|Single photon emission computed tomography (SPECT) can identify which patients will benefit more from undergoing percutaneous coronary intervention (PCI) than receiving medical therapy alone for blocked coronary arteries, according to Leslee J. Shaw, PhD, professor of medicine at Emory University School of Medicine and principal investigator of the nuclear sub-study.
Dr. Shaw presented late breaking clinical trial results at the American Heart Association's 2007 Scientific Sessions conference.
Myocardial perfusion SPECT (MPS) is a nuclear imaging technique that assesses blood flow in the heart by taking a series of pictures around the chest after injecting a radioactive tracer into the blood. In a nuclear sub-study of the Clinical Outcomes Using Revascularization and Aggressive Drug Evaluation (COURAGE) Trial, researchers found that MPS imaging could help single out those patients more likely to benefit from PCI, or angioplasty.
The COURAGE trial (conducted between 1999 and 2004) enrolled and studied 2,287 patients at 50 U.S. and Canadian centers comparing clinical outcomes over a follow-up period ranging from 2.5 to 7.0 years. There were no differences in rates of deaths, heart attack, stroke or hospitalization for acute coronary syndromes between the patients who underwent PCI and those who only received optimal medical therapy (OMT).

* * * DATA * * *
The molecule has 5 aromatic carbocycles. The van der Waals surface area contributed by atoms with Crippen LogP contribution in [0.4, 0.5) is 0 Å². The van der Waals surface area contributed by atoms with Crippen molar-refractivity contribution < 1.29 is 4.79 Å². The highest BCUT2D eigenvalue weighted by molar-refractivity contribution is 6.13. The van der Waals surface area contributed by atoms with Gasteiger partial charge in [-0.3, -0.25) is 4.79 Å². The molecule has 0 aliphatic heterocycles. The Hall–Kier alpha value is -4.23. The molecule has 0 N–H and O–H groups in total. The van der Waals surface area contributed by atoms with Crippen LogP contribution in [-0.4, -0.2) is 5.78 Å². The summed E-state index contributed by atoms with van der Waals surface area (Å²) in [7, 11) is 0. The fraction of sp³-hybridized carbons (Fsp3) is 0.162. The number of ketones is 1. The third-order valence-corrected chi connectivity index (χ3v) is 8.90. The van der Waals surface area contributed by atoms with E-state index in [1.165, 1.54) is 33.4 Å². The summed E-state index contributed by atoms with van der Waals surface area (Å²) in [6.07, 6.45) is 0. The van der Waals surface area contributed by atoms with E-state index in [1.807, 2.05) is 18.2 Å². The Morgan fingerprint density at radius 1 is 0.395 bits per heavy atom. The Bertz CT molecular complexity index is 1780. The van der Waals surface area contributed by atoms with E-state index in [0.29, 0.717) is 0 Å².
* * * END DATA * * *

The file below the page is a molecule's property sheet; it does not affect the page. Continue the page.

"Our substudy outcomes don't change the main trial results," says Leslee J. Shaw, PhD, principal investigator of the nuclear substudy and a professor of medicine at Emory University. "It does clarify care for a certain subset of stable chest pain patients who have stress induced ischemia prior to treatment. This group of patients benefited from PCI and had a greater reduction in ischemia by one year. The main effect this could have on clinical practice is that patients with ischemia may be more often referred to PCI for the purpose of ischemia resolution."
Researchers used SPECT imaging to look at the hearts of two groups of patients who underwent treatment for coronary artery disease. One group received optimal medical therapy along with angioplasty; the other group received optimal medical therapy alone.
At baseline, the patient groups were similar, including anginal class, level of ischemia and the number of patients who had multiple diseased vessels. At follow-up imaging, treatment reduced ischemia by 2.7 percent in patients who received PCI with OMT, whereas OMT only patients had just a 0.5 percent reduction.
The SPECT images also showed that some patients had a very significant recovery of heart muscle (more than 5 percent) -- 33 percent of patients with PCI and OMT showed a reduction in ischemia of 5 percent or more, compared with 19 percent of OMT only patients. Among the patients who had reduced ichemia, nearly 80 percent of both treatment groups were free of angina. However, in patients who began the study with high-risk ischemia (those with greater than 10 percent of their heart muscle compromised), treatment with PCI and OMT was more commonly effective in reducing ischemia than OMT alone.